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    Why you should find a mentor - now

    Graduates, facing the world of work, often find that this is a challenge, compounded by indecision, options and inexperience.
    Wonga Ntshinga
    Wonga Ntshinga

    "The best move they can make now is to find a mentor," says Wonga Ntshinga, Senior Head of Programme at The Independent Institute of Education. "What next, is a persistent headache for overwhelmed graduates.

    "Although they are probably already looking through newspapers and online career portals searching for a job, one of the best things they can do at this point is to find a mentor in their industry.

    "Throughout life, people rely formally and informally on others to learn, grow and gain experience. Elders often fulfil these roles in communities and families. For career development, graduates need similar support, but from a professional who has already walked the path they are about to embark on.

    "The benefits of mentorship are well known and some organisations and companies have formal mentoring programmes. However many do not, and in that instance, it is up to them to find a suitable mentor to guide and support them through good times and bad.

    "Mentors are ideally positioned to help young graduates with practical, industry-specific advice - whether it be skills or career options."

    Finding a mentor

    • Through your higher education institution - "Some work-oriented institutions have mentorship programmes. If the institution has such a programme, enrol as soon as possible, so that you can take the same relationship through with you to the workplace."
    • Through professional bodies - "Most industries have professional bodies. Join these bodies through social networks, online programmes and networking events. Subscribe to an industry-specific mentoring programme. Or get involved with the industry community, which will allow you to identify someone with both the knowledge and experience you seek."
    • In your new job - "You can also seek a mentor as soon as you find a position. This further offers a great opportunity to stand out during the interview process, by asking the panel whether they have a mentorship programme or similar opportunities."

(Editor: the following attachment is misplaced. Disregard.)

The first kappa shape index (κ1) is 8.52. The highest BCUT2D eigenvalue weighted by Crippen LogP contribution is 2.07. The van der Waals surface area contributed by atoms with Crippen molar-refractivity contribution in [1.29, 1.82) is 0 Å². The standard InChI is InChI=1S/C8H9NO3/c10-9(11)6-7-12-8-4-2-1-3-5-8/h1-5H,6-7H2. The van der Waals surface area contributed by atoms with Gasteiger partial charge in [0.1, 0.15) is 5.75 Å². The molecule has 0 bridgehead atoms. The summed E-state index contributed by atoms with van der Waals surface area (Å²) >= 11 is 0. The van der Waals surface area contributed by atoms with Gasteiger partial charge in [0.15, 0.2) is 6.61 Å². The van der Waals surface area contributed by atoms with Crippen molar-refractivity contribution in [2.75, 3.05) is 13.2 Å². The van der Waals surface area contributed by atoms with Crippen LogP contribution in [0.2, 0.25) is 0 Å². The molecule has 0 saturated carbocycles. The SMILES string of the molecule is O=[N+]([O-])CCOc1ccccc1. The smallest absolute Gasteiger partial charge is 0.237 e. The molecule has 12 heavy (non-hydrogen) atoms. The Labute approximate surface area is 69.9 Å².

Mentorship models

    Ntshinga says there are a number of ways a mentorship can be conducted, including:

    • Regular face-to-face sessions - Meeting face-to-face with your mentor is important, as regular contact can ensure that things are done. Phone calls and e-mails are convenient, but in-person consultations ensure engagement and drive participation more efficiently.
    • Online sessions - There are many online tools which can both help you find a professional mentor and enhance the mentorship process.
    • Formal or informal sessions - "Some organisations have left mentoring in an informal structure, while other organisations are now taking the approach of measuring the success of these programmes via structured mentorship programmes. Increasingly, companies are formalising mentoring programmes, with policies, mentor screening, training and development."

    Mentor and protégé characteristics

    "When looking out for a prospective mentor, graduates should find someone senior - at executive level, a consultant or teacher, someone in middle or upper management or in research.

    "You need to find someone who is able to make time for you, who is able to listen and communicate effectively, and above all is willing to share knowledge and motivate you. In short, a mentor is someone who is nurturing, protective, honest and has a balanced perspective."

    As a protégé, graduates must also possess a certain skills set.

    "You must be positive, have a passion for learning and be willing to take advice. You must be welcoming of constructive criticism in order to gain knowledge from your career mentor."

    "The benefit of having a mentor early in one's career cannot be stressed enough. Many of history's most successful people were mentored, including great names such as Martin Luther King Jr, Richard Branson, and Alexander the Great. Even Napoleon Hill, the renowned author of literature on personal success, was mentored. Mentoring provides you with a solid and informed support structure as you take your first steps into the great unknown," concludes Ntshinga.

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